Monday, October 1, 2012

risk taking and reworking

finished pastel #1
If you want to find a specialness in your work you have to search and be willing to take risks. Just doing what you know will never take you down that new exciting road.   Reworking failed works is a great way to open up the world of risk-taking.  You have nothing to lose and everything to gain.

When reworking, you know it didn't work so all feelings of "preciousness" are gone and you are free to experiment. In addition the painting scene is no longer there to haunt you and make are free!
plein air piece to be reworked #1

The first thing I noticed when remaking this painting is that beastly green did not work at all. Yes, it is what I thought I saw (unlikely-not enough influence from the sky), but in the painting it fought the colors of the sky. That was the first thing to go. Next, although the sky colors were accurate they did not make a good design. And while I love that little pond and it's small line of shrubbery, it too did not work.
To rework a pastel you must first remove some on the pastel. (Use a brush, a vacumm or a piece of masking tape- depending on how much pastel you want to remove.)
Next, analyze your composition and color scheme. In the top painting I added a middle ground, rather than just two layers of space. And made a kind of envelope of the sky to create a feeling of "safety in the world."

finished pastel, #2
plein air piece to be reworked#2
Here is the second rework. Sometimes a plein air piece is just a study of sky and weather, as this one was. I don't know what I was thinking when I made the strip of land to be straight across. Sometimes I become fascinated with the sky and forget all sense. (Obviously you can see I skipped the notan.)
Here, I first altered the land mass and that was soothing. Next I just played with the upper sky to see what would happen if I darkened it. It was simply an experiment.

Art is about taking risks and experimenting. Why do the same thing over and over again just because you can? There is no excitement in copying a photo,  it's only technical skill and when was technical skill exciting? Push yourself, make mistakes, take risks. Only then will you find something new.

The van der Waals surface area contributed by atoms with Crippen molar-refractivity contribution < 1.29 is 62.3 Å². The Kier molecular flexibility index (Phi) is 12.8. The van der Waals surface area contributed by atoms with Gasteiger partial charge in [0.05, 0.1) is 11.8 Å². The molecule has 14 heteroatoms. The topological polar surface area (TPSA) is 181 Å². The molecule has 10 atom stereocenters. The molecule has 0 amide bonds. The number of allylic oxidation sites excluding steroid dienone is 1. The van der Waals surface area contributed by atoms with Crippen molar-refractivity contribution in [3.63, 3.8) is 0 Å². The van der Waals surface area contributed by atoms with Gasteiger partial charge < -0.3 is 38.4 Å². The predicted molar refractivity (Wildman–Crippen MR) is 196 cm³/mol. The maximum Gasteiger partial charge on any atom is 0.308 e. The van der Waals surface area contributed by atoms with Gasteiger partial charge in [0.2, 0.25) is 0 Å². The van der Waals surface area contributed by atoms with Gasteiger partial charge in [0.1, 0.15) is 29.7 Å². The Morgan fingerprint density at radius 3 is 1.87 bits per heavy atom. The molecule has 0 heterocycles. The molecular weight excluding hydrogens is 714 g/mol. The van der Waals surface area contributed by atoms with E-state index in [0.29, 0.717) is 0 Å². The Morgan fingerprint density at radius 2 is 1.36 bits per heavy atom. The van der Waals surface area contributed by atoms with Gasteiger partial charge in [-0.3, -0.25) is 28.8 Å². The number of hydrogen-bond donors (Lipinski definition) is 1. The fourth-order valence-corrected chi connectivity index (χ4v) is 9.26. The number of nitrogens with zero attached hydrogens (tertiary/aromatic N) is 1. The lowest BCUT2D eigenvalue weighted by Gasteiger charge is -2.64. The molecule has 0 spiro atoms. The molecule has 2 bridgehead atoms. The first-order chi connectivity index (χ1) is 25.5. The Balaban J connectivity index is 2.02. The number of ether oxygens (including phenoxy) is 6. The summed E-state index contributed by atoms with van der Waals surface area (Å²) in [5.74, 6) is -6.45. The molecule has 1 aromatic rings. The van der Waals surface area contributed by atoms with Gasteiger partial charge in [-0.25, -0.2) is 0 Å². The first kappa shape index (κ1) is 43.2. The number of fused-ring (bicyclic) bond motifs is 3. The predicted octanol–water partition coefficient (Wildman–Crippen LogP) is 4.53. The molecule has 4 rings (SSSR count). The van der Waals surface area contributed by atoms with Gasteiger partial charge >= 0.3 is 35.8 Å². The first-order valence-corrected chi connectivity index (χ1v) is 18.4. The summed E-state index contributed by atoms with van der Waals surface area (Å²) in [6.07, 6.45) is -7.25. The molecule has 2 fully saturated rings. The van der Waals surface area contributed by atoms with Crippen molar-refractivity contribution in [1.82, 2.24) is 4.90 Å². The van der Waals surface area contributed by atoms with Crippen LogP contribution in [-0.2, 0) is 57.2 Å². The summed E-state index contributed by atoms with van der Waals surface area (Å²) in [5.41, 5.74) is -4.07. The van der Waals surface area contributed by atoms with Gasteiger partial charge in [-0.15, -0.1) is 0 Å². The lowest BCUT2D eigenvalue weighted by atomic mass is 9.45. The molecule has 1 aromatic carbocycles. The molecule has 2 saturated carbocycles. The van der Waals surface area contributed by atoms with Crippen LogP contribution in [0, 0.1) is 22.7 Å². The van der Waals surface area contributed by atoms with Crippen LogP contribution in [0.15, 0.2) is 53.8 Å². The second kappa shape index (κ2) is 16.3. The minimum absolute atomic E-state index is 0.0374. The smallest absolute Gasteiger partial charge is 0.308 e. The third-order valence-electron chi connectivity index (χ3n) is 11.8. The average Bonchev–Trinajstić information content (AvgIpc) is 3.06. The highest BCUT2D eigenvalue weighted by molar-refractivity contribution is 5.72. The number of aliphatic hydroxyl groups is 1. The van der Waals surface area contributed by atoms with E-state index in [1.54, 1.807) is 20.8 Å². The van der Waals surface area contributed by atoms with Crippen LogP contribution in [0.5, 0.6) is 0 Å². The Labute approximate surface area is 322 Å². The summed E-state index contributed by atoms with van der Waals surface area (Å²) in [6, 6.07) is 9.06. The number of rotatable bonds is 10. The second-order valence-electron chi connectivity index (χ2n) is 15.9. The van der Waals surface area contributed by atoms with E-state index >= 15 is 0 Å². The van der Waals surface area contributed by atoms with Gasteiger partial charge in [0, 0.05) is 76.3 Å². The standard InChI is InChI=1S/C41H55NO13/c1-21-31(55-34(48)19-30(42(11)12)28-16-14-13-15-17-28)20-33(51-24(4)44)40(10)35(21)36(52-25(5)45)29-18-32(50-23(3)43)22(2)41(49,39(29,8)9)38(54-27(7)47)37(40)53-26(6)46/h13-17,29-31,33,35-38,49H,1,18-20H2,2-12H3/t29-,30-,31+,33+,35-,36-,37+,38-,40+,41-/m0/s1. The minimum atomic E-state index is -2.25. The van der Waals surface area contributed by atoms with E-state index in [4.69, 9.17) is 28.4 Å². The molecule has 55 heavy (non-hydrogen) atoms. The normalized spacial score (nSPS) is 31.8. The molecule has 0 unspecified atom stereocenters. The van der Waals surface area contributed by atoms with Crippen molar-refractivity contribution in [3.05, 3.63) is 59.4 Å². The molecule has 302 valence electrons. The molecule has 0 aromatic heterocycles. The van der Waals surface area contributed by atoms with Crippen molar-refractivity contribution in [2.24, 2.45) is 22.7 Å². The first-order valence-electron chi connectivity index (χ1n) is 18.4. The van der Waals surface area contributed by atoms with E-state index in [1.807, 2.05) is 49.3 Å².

PS On Thursday there will be a special post...see you then!


Donna T said...

Thanks so much for this post! It's really helpful to see why and how you rework a painting. It's so easy to toss unsuccessful plein airs but sometimes they contain useful information, even if it's just the spark of a good idea.

Micros said...

Hi Loriann

How true.

Art and life is about having the courage in accepting our mistakes and moving forward. Not doing so, leaves us stagnant.

Risk + Courage = Evolvement

Excellent post!


Katherine van Schoonhoven said...

Hi Loriann! Just last week I cleaned out hundreds of paintings from my studio flat files. Some of them are okay, many are missing the mark. Some are downright dreadful. I packed them in sacks and moved them to a different location. I can see now the value in pulling a few of them out and reworking them like you have done here. What is there to lose?

loriann signori said...

Hi Donna and Kvan,
Yes, yes, those failed paintings are opportunities! Relish their presence and experiment. Tap into your reserves!

Hi Micros,
I like that.... Risk+ Courage = Evolvement.
Great quote!